ABA Amicus Curiae Briefs in Caperton v. Massey -- ABA Amicus Brief on the Merits -- ABA Amicus Brief in Support of Petition for Writ of Certiorari U.S. Supreme Court Decision in Caperton v. Massey As argued in the ABA amicus curie briefs, on June 8, 2009 the U.S. Supreme Court ruled that the Constitution required the recusal of the West Virginia Supreme Court justice who was elected with the help of more than $3 million in contributions from a coal mining executive. Click here to read more.
Then ABA President Tommy Wells applauded the Supreme Court’s ruling that judges should withdraw from considering cases before them when contributions to their election campaigns by parties to those cases influenced the outcome of the judge’s election, creating a “serious risk of actual bias.” In his June 8, 2009 press release, Mr. Wells stated “the ABA Standing Committee on Judicial Independence, working through its Judicial Disqualification Project, will continue to refine those and other factors into a series of guidelines for courts to assess whether contributions to judges’ campaigns implicate the due process rights of parties appearing before them. This evaluative process is one way to restore the public confidence in our courts so critical to preserving our government of laws.”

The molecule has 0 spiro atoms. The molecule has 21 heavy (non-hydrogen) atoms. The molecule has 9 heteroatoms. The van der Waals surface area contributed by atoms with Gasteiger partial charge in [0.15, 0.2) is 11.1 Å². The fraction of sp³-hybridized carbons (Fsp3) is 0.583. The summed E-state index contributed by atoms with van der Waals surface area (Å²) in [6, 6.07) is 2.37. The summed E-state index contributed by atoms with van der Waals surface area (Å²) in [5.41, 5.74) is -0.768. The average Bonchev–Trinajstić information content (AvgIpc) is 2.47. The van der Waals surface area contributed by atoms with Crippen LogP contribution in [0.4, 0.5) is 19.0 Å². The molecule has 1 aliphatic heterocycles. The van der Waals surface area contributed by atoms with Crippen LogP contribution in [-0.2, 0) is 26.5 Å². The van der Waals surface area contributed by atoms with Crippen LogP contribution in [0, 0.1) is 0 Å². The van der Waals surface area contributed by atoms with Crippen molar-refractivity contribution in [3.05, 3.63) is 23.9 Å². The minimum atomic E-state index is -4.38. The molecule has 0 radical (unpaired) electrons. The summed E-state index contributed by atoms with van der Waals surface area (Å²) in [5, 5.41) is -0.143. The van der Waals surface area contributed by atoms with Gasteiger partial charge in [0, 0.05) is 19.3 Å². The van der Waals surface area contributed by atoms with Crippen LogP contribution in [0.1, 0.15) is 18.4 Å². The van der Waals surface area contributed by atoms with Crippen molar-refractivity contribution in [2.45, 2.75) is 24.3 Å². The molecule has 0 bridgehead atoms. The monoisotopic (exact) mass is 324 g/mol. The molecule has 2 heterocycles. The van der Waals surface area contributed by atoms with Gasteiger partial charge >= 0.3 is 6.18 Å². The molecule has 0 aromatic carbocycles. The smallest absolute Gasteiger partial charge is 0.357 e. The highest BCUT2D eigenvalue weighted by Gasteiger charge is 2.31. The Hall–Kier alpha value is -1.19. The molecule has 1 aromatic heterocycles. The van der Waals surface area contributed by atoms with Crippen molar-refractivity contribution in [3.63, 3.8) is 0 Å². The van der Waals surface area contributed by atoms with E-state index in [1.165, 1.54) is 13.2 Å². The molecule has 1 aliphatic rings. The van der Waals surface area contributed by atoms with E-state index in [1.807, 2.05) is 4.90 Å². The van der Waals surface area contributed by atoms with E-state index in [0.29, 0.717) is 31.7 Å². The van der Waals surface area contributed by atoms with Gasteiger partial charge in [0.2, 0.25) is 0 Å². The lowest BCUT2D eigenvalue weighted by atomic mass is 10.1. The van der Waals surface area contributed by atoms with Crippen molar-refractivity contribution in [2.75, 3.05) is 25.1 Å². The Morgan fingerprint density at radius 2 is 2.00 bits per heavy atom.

Hon. William Maupin, SCJI Chair William Weisenberg, Meryl Chertoff, Prof. Keith Fisher and ABA past President Dennis Archer
Justice for Sale? Contributions to Judicial Elections in the Wake of the Supreme Court’s Decision in Caperton v. Massey.
On July 30th at the 2009 ABA Annual Meeting, the Standing Committee on Judicial Independence held a Presidential Showcase program, Justice for Sale? Contributions to Judicial Elections in the Wake of the Supreme Court’s Decision in Caperton v. Massey. ABA past President H. Thomas Wells Jr. made opening remarks at the widely-attended and high profile program. The panelists included ABA past President Dennis W. Archer, Meryl Chertoff of the Sandra Day O’Connor Project on the State of the Judiciary, Hon. William A. Maupin, Professor Keith Fisher and Standing Committee on Judicial Independence Chair William Weisenberg.